Education, income, occupational status and health risk behaviour
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Socio-economic status is associated with a variety of health-related behaviours. In our study, we determined the independent effects of income, educational attainment and occupational status on overweight, smoking and physical activity in the German population.
Subjects and methods
The German National Health Interview and Examination Survey is a representative sample of the German adult population and includes 7,124 men and women. Prevalences of obesity, smoking and physical inactivity stratified for education, income and occupational status were calculated. Multiple logistic regression models were used to estimate the odds ratios (OR) and 95% confidence intervals (CI) for education, income, occupational status and health-related behaviour, adjusted for age and gender.
Health risk behaviours were more prevalent in subjects with lower education, income or occupational status. After mutual adjustment, education, income and occupation were independently associated with physical inactivity. Low education was strongly associated with both obesity (OR: 2.58, 95% CI: 1.99–3.34) and smoking (OR: 2.09, 95% CI: 1.71–2.54). Low income was associated with smoking (OR: 1.40, 95% CI: 1.07–1.83), but not with obesity, and low occupational status was associated with obesity (OR: 1.42, 95% CI: 1.05–1.92), but not with smoking. High income or occupation could not compensate for the impact of low education on obesity and smoking.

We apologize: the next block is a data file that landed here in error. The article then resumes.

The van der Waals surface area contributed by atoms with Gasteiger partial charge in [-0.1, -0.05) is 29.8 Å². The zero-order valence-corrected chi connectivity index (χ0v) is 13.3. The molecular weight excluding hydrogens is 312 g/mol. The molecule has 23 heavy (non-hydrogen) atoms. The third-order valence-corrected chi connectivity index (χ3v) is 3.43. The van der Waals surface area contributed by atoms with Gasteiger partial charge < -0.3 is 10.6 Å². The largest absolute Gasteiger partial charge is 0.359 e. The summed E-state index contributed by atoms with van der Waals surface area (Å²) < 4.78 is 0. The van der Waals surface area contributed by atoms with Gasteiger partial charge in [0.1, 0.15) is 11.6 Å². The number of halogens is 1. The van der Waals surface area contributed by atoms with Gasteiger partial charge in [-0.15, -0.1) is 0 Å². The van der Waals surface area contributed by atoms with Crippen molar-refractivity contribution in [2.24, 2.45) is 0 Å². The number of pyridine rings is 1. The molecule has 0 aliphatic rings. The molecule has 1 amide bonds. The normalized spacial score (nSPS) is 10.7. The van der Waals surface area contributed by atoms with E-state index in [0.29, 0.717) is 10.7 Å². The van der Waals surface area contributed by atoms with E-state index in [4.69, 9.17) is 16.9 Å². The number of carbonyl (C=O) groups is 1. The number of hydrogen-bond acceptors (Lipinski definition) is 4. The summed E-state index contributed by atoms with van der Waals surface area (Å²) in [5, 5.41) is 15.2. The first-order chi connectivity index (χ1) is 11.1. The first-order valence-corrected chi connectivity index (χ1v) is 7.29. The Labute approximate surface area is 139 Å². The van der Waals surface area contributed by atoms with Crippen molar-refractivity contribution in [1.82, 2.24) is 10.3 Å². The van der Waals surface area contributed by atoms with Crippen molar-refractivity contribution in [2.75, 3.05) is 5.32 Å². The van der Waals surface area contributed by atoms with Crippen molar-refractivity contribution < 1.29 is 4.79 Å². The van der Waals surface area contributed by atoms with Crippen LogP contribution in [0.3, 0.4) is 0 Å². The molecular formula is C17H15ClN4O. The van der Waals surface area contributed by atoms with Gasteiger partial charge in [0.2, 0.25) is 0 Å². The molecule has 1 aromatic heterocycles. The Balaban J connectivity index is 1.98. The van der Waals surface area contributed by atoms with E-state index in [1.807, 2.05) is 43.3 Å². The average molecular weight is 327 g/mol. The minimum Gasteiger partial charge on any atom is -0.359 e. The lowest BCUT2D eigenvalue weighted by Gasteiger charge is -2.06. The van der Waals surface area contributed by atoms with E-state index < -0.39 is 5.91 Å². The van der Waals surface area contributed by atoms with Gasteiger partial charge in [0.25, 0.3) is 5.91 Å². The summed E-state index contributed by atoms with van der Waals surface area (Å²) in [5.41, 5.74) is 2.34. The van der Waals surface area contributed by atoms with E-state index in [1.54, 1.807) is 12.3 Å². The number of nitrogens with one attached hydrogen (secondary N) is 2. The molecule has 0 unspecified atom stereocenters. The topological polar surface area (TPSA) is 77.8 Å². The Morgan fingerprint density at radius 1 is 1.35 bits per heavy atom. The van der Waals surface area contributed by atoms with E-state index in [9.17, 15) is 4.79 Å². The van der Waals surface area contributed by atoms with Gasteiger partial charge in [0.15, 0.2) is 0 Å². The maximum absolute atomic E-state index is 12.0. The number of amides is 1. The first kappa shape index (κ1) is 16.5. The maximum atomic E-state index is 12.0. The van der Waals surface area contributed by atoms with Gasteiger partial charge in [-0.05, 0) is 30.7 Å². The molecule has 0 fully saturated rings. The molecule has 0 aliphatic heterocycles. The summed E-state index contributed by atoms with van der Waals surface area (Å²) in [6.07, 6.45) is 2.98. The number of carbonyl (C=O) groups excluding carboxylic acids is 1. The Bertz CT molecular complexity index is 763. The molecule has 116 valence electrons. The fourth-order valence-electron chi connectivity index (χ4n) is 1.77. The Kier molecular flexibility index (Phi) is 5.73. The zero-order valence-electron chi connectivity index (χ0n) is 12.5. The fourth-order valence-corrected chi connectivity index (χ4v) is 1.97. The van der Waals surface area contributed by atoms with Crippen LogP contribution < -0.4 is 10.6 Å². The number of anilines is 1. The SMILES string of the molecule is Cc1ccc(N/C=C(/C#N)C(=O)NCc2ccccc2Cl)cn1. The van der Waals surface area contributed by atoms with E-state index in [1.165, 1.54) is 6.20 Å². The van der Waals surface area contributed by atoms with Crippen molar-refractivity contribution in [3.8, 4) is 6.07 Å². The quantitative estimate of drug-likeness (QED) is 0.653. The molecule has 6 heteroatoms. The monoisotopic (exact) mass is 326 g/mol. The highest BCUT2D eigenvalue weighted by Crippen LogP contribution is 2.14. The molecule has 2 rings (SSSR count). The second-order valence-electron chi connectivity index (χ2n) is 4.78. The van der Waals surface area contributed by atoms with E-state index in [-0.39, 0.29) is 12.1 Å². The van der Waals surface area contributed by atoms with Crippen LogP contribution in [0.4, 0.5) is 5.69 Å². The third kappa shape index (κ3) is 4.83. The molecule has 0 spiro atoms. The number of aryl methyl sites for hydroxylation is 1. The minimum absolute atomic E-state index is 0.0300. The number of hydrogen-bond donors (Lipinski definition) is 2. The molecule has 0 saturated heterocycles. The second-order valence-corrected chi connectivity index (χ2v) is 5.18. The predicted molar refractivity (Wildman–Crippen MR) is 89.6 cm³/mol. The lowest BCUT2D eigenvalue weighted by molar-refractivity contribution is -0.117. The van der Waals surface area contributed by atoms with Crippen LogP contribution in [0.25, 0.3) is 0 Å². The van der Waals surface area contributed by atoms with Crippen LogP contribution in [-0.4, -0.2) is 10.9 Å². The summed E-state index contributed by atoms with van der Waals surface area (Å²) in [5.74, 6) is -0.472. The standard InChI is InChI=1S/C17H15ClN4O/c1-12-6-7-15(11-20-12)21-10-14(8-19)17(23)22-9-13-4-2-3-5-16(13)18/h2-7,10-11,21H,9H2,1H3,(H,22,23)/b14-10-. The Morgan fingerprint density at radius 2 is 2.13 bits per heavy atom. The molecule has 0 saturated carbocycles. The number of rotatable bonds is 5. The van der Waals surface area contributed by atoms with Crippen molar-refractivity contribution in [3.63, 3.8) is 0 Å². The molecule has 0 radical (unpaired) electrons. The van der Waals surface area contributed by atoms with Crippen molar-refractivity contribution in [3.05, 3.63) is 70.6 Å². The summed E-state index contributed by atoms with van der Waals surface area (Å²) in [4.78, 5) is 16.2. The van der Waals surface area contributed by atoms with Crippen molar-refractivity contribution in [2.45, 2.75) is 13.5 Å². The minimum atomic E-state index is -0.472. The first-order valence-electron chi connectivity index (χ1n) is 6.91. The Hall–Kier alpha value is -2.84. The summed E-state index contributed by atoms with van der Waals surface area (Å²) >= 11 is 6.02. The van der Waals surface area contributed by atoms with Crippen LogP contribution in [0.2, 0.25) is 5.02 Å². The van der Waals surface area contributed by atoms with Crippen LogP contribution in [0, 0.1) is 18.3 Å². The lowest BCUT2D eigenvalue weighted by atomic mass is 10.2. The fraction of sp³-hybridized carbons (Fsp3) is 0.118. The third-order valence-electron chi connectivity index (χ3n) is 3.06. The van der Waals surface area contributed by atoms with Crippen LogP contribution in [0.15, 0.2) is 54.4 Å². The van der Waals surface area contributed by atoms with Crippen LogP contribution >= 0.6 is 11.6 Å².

Low socio-economic status is associated with health risk behaviours. Concerning obesity and smoking, education was more important than income or occupational status. Public health programmes to reduce these risk factors should focus on early-life health education.